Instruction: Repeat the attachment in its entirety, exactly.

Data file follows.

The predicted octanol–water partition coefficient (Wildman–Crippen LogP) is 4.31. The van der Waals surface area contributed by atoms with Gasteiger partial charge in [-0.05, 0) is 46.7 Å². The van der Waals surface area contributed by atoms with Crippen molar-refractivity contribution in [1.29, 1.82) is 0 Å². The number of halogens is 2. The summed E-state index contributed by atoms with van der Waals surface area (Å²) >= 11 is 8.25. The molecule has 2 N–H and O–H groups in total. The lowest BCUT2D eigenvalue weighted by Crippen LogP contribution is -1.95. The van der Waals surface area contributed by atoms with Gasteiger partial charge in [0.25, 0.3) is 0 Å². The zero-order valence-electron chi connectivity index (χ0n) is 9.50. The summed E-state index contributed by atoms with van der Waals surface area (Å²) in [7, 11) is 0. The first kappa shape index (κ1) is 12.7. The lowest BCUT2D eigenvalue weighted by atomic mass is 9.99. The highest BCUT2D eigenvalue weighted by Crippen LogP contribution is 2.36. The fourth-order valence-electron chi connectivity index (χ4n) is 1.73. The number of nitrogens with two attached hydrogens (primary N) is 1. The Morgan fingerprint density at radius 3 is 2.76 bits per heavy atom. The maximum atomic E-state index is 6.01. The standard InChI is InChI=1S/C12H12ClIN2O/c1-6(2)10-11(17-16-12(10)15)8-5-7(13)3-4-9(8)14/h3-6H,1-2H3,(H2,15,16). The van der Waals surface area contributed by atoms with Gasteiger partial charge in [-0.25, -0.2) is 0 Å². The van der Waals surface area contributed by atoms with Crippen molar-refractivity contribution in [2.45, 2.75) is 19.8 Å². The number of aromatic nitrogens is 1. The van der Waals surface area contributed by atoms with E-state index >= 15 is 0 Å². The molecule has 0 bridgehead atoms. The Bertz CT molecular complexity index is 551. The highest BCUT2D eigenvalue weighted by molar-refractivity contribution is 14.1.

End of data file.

The predicted octanol–water partition coefficient (Wildman–Crippen LogP) is 4.31. The van der Waals surface area contributed by atoms with Gasteiger partial charge in [-0.05, 0) is 46.7 Å². The van der Waals surface area contributed by atoms with Crippen molar-refractivity contribution in [1.29, 1.82) is 0 Å². The number of halogens is 2. The summed E-state index contributed by atoms with van der Waals surface area (Å²) >= 11 is 8.25. The molecule has 2 N–H and O–H groups in total. The lowest BCUT2D eigenvalue weighted by Crippen LogP contribution is -1.95. The van der Waals surface area contributed by atoms with Gasteiger partial charge in [0.25, 0.3) is 0 Å². The zero-order valence-electron chi connectivity index (χ0n) is 9.50. The summed E-state index contributed by atoms with van der Waals surface area (Å²) in [7, 11) is 0. The first kappa shape index (κ1) is 12.7. The lowest BCUT2D eigenvalue weighted by atomic mass is 9.99. The highest BCUT2D eigenvalue weighted by Crippen LogP contribution is 2.36. The fourth-order valence-electron chi connectivity index (χ4n) is 1.73. The number of nitrogens with two attached hydrogens (primary N) is 1. The Morgan fingerprint density at radius 3 is 2.76 bits per heavy atom. The maximum atomic E-state index is 6.01. The standard InChI is InChI=1S/C12H12ClIN2O/c1-6(2)10-11(17-16-12(10)15)8-5-7(13)3-4-9(8)14/h3-6H,1-2H3,(H2,15,16). The van der Waals surface area contributed by atoms with Gasteiger partial charge in [-0.25, -0.2) is 0 Å². The van der Waals surface area contributed by atoms with Crippen molar-refractivity contribution in [2.45, 2.75) is 19.8 Å². The number of aromatic nitrogens is 1. The van der Waals surface area contributed by atoms with E-state index >= 15 is 0 Å². The molecule has 0 bridgehead atoms. The Bertz CT molecular complexity index is 551. The highest BCUT2D eigenvalue weighted by molar-refractivity contribution is 14.1.